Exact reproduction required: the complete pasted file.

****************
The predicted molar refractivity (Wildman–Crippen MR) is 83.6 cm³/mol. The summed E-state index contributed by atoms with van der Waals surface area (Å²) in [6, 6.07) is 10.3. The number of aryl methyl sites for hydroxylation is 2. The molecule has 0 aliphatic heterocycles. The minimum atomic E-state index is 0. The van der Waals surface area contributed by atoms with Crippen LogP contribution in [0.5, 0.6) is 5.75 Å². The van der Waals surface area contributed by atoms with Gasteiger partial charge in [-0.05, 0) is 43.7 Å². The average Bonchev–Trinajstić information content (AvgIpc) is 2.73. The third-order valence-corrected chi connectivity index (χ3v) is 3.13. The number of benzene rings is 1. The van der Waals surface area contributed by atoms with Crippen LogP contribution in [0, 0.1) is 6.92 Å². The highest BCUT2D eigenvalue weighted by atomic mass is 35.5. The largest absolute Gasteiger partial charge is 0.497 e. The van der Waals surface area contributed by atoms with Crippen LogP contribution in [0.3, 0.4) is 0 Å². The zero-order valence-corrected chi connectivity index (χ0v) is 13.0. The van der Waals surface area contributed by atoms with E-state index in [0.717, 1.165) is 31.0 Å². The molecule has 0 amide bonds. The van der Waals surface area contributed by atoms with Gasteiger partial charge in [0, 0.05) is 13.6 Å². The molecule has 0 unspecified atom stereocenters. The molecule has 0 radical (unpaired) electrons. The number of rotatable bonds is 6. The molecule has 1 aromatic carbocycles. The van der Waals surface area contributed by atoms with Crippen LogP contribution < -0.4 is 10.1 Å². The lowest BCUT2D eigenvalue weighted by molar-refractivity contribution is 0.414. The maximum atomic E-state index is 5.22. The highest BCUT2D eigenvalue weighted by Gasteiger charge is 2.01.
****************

The predicted molar refractivity (Wildman–Crippen MR) is 83.6 cm³/mol. The summed E-state index contributed by atoms with van der Waals surface area (Å²) in [6, 6.07) is 10.3. The number of aryl methyl sites for hydroxylation is 2. The molecule has 0 aliphatic heterocycles. The minimum atomic E-state index is 0. The van der Waals surface area contributed by atoms with Crippen LogP contribution in [0.5, 0.6) is 5.75 Å². The van der Waals surface area contributed by atoms with Gasteiger partial charge in [-0.05, 0) is 43.7 Å². The average Bonchev–Trinajstić information content (AvgIpc) is 2.73. The third-order valence-corrected chi connectivity index (χ3v) is 3.13. The number of benzene rings is 1. The van der Waals surface area contributed by atoms with Crippen LogP contribution in [0, 0.1) is 6.92 Å². The highest BCUT2D eigenvalue weighted by atomic mass is 35.5. The largest absolute Gasteiger partial charge is 0.497 e. The van der Waals surface area contributed by atoms with Crippen LogP contribution in [0.3, 0.4) is 0 Å². The zero-order valence-corrected chi connectivity index (χ0v) is 13.0. The van der Waals surface area contributed by atoms with E-state index in [0.717, 1.165) is 31.0 Å². The molecule has 0 amide bonds. The van der Waals surface area contributed by atoms with Gasteiger partial charge in [0, 0.05) is 13.6 Å². The molecule has 0 unspecified atom stereocenters. The molecule has 0 radical (unpaired) electrons. The number of rotatable bonds is 6. The molecule has 1 aromatic carbocycles. The van der Waals surface area contributed by atoms with Crippen LogP contribution < -0.4 is 10.1 Å². The lowest BCUT2D eigenvalue weighted by molar-refractivity contribution is 0.414. The maximum atomic E-state index is 5.22. The highest BCUT2D eigenvalue weighted by Gasteiger charge is 2.01.